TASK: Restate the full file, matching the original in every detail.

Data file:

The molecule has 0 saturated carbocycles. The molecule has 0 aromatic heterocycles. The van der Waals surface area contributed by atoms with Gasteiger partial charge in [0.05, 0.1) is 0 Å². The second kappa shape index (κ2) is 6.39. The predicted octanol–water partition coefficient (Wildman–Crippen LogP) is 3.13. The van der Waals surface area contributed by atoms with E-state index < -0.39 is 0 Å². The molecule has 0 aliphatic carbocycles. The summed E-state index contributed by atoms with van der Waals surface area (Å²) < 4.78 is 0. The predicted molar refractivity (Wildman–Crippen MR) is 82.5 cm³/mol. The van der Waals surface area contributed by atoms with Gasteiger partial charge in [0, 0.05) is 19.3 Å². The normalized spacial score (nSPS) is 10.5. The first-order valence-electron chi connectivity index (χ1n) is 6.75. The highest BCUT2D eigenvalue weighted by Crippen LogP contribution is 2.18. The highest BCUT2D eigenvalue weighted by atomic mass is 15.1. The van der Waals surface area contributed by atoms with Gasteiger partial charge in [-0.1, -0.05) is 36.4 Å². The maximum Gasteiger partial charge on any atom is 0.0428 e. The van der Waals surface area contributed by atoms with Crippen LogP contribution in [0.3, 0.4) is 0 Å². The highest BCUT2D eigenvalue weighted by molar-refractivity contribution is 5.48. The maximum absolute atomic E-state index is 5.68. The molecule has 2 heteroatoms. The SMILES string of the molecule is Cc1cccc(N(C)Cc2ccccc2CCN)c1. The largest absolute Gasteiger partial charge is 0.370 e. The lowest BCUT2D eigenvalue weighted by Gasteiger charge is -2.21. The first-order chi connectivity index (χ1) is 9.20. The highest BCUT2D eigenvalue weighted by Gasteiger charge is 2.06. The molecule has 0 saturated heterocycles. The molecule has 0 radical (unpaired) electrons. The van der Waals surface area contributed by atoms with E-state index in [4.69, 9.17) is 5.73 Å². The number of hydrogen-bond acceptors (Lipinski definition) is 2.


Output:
The molecule has 0 saturated carbocycles. The molecule has 0 aromatic heterocycles. The van der Waals surface area contributed by atoms with Gasteiger partial charge in [0.05, 0.1) is 0 Å². The second kappa shape index (κ2) is 6.39. The predicted octanol–water partition coefficient (Wildman–Crippen LogP) is 3.13. The van der Waals surface area contributed by atoms with E-state index < -0.39 is 0 Å². The molecule has 0 aliphatic carbocycles. The summed E-state index contributed by atoms with van der Waals surface area (Å²) < 4.78 is 0. The predicted molar refractivity (Wildman–Crippen MR) is 82.5 cm³/mol. The van der Waals surface area contributed by atoms with Gasteiger partial charge in [0, 0.05) is 19.3 Å². The normalized spacial score (nSPS) is 10.5. The first-order valence-electron chi connectivity index (χ1n) is 6.75. The highest BCUT2D eigenvalue weighted by Crippen LogP contribution is 2.18. The highest BCUT2D eigenvalue weighted by atomic mass is 15.1. The van der Waals surface area contributed by atoms with Gasteiger partial charge in [-0.1, -0.05) is 36.4 Å². The maximum Gasteiger partial charge on any atom is 0.0428 e. The van der Waals surface area contributed by atoms with Crippen LogP contribution in [0.3, 0.4) is 0 Å². The highest BCUT2D eigenvalue weighted by molar-refractivity contribution is 5.48. The maximum absolute atomic E-state index is 5.68. The molecule has 2 heteroatoms. The SMILES string of the molecule is Cc1cccc(N(C)Cc2ccccc2CCN)c1. The largest absolute Gasteiger partial charge is 0.370 e. The lowest BCUT2D eigenvalue weighted by Gasteiger charge is -2.21. The first-order chi connectivity index (χ1) is 9.20. The highest BCUT2D eigenvalue weighted by Gasteiger charge is 2.06. The molecule has 0 saturated heterocycles. The molecule has 0 radical (unpaired) electrons. The van der Waals surface area contributed by atoms with E-state index in [4.69, 9.17) is 5.73 Å². The number of hydrogen-bond acceptors (Lipinski definition) is 2.